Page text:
The effectiveness of some development efforts may be questionable. However, when 24 people commit themselves to help, become active, and sacrifice their free time to improve living standards in rural Ghana, this is awe inspiring.
Raumgeschichten e.V. lead a four week workshop during the summer of 2015. The Raumgeschichten team (Elena Cuntz, Nutan Jäger, Sabine Tastel, Tabea Kaltenbach) was lead by Markus Kaltenbach and Matthias Schäfges with the goal of reinventing the African Mud House; using available and affordable materials, combining modern and traditional ways of building, and constructing a case study house showing the beauty of earthen building techniques.
Together with Nka Foundation, we teamed up with the work force from the local village to bring our design (initially designed by Markus Kaltenbach and Viktor Hess for the Nka Foundation 2014 Mud House Building Contest 2014) into being.
Rammed earth and sun-dried adobe bricks were the main building techniques, using earth directly from site. Wood used in construction was bought locally and reused many times. Coconut and grass fibres reinforced the adobe bricks while a pure combination of gravel and sand were the only ingredients of the rammed earth mix (no cement added). That, and the sweat that comes from mixing by hand, day after day. By utilizing earthen building techniques and collecting natural stones for use from a nearby village, the amount of cement (one of the main cost drivers), could be drastically reduced compared to local building practices. In terms of climatic adaptation, the team consulted with Markus Krauss from the famous German engineering company Transsolar. Besides the cooling mass of the walls, an optimised building orientation, and natural shading approaches, a solar chimney on the roof helps to create a comfortable interior climate. Furthermore, outdoor spaces were designed with special importance and emphasis.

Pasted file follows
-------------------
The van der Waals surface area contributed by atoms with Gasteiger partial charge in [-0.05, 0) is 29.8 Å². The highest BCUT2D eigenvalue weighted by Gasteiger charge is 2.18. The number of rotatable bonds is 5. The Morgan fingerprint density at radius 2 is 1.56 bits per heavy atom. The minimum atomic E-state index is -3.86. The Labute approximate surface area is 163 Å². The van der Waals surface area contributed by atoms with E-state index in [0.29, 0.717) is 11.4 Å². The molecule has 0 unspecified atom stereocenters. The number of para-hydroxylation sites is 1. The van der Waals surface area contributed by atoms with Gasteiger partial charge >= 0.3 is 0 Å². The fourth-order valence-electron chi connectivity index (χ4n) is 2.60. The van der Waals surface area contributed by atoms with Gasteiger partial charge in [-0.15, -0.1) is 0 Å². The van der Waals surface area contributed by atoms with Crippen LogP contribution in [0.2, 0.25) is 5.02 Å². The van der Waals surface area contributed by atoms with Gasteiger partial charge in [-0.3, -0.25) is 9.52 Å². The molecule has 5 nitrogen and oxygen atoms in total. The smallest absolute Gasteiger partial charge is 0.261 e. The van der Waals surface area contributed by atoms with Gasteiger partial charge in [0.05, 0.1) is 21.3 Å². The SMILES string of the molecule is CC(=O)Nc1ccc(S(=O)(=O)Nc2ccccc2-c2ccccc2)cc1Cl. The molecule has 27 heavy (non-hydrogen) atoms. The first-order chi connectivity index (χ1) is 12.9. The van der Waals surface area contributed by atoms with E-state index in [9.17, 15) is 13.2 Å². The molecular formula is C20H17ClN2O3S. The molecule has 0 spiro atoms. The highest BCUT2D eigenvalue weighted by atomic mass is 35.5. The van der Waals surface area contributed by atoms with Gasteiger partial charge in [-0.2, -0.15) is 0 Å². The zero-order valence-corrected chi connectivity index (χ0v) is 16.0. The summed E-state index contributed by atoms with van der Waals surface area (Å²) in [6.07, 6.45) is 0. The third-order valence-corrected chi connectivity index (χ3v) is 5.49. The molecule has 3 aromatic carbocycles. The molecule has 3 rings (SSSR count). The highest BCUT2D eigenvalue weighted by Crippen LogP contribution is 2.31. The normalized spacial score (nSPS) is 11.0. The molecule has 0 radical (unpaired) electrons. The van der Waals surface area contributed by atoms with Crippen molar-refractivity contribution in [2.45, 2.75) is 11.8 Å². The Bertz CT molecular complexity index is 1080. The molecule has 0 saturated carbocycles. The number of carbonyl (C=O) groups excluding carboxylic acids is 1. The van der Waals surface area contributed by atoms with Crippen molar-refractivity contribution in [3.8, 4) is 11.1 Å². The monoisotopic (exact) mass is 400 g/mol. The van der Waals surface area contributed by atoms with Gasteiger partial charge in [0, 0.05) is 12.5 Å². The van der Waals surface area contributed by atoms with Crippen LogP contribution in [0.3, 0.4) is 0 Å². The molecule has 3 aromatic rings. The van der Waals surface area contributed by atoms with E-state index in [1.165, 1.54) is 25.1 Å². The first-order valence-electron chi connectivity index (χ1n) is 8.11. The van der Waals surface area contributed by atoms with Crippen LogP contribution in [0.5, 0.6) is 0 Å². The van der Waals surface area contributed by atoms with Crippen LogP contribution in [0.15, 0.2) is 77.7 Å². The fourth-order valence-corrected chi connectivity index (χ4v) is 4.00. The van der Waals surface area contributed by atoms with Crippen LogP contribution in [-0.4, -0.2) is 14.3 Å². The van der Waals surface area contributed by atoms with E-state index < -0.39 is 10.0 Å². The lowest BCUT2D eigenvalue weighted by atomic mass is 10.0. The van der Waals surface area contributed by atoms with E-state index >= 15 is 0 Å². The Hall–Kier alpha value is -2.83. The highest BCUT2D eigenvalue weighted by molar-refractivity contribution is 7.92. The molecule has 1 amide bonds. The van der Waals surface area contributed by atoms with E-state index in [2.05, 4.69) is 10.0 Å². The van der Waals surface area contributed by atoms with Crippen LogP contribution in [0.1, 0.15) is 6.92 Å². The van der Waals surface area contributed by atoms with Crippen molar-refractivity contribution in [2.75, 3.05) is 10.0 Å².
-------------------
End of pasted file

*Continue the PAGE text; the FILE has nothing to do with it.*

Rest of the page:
During the building process, 17 local workers from the neighbouring village were hired, which not only stimulated the local economy, but also brought these workers in contact with low-tech and sustainable building methods, training them and raising capacity. Since palm oil production is currently the main source of livelihood, the workshop has helped to raise the economy of the workers village substantially. The building is gaining notoriety, prompting interest from visitors to hire the workers to build with rammed earth, as well.
Besides learning the process of building, the workshop included theoretical lectures and small design labs. A lecture by Prof. Rexford Oppong from KNUST University, making an impressive statement about building with earth, was a special highlight. The international group of volunteers from England, Italy, Nigeria and Germany, with and without an architectural background, gained not only an incredible experience on the construction site, they experienced a foreign culture, made new friends, and gained a sense of how beautiful modern earth housing can be.
At the end of August, the building was handed over to the Nka foundation as part of their Abetenim Art Village. It will serve as accommodations for future visiting volunteers and international artists supporting the local community, being a catalyst for the entire region and embodying a vision for sustainable architecture.
Article written by Nutan Jäger & Markus Kaltenbach – Oct.2015